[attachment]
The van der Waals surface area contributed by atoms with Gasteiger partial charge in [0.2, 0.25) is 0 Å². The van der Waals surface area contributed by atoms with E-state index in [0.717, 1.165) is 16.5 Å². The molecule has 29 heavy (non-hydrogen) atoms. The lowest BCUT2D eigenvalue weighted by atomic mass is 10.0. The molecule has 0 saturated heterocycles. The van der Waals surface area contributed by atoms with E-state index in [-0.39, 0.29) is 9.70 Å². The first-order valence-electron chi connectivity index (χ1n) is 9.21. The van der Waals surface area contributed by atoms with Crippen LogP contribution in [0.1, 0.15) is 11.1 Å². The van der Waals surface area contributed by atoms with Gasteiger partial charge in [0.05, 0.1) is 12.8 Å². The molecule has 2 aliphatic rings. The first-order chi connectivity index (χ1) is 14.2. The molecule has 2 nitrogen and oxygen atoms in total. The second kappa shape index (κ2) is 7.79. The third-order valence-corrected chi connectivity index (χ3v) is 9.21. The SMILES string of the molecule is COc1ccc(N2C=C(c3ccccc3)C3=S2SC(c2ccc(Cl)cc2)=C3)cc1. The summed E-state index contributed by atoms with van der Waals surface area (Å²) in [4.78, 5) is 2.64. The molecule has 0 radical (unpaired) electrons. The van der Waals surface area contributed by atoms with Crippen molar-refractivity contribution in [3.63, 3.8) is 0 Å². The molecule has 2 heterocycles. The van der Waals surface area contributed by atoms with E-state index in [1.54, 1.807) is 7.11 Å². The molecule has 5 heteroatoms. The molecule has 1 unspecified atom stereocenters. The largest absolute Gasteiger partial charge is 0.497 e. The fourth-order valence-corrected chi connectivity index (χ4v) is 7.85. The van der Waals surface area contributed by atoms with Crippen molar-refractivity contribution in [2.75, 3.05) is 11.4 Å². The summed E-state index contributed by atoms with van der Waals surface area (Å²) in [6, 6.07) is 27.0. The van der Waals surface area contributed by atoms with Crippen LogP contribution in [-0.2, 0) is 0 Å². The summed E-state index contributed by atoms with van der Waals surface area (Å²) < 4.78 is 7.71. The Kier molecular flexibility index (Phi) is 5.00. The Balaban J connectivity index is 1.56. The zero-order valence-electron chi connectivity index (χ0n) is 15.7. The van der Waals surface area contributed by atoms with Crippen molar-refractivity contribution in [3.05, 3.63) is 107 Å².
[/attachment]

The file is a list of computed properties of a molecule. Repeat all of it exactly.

The van der Waals surface area contributed by atoms with Gasteiger partial charge in [0.2, 0.25) is 0 Å². The van der Waals surface area contributed by atoms with E-state index in [0.717, 1.165) is 16.5 Å². The molecule has 29 heavy (non-hydrogen) atoms. The lowest BCUT2D eigenvalue weighted by atomic mass is 10.0. The molecule has 0 saturated heterocycles. The van der Waals surface area contributed by atoms with E-state index in [-0.39, 0.29) is 9.70 Å². The first-order valence-electron chi connectivity index (χ1n) is 9.21. The van der Waals surface area contributed by atoms with Crippen LogP contribution in [0.1, 0.15) is 11.1 Å². The van der Waals surface area contributed by atoms with Gasteiger partial charge in [0.05, 0.1) is 12.8 Å². The molecule has 2 aliphatic rings. The first-order chi connectivity index (χ1) is 14.2. The molecule has 2 nitrogen and oxygen atoms in total. The second kappa shape index (κ2) is 7.79. The third-order valence-corrected chi connectivity index (χ3v) is 9.21. The SMILES string of the molecule is COc1ccc(N2C=C(c3ccccc3)C3=S2SC(c2ccc(Cl)cc2)=C3)cc1. The summed E-state index contributed by atoms with van der Waals surface area (Å²) in [4.78, 5) is 2.64. The molecule has 0 radical (unpaired) electrons. The van der Waals surface area contributed by atoms with Crippen molar-refractivity contribution in [3.63, 3.8) is 0 Å². The molecule has 2 heterocycles. The van der Waals surface area contributed by atoms with E-state index in [1.54, 1.807) is 7.11 Å². The molecule has 5 heteroatoms. The molecule has 1 unspecified atom stereocenters. The largest absolute Gasteiger partial charge is 0.497 e. The fourth-order valence-corrected chi connectivity index (χ4v) is 7.85. The van der Waals surface area contributed by atoms with Crippen molar-refractivity contribution in [2.75, 3.05) is 11.4 Å². The summed E-state index contributed by atoms with van der Waals surface area (Å²) in [6, 6.07) is 27.0. The van der Waals surface area contributed by atoms with Crippen LogP contribution in [-0.2, 0) is 0 Å². The summed E-state index contributed by atoms with van der Waals surface area (Å²) < 4.78 is 7.71. The Kier molecular flexibility index (Phi) is 5.00. The Balaban J connectivity index is 1.56. The zero-order valence-electron chi connectivity index (χ0n) is 15.7. The van der Waals surface area contributed by atoms with Crippen molar-refractivity contribution in [3.05, 3.63) is 107 Å².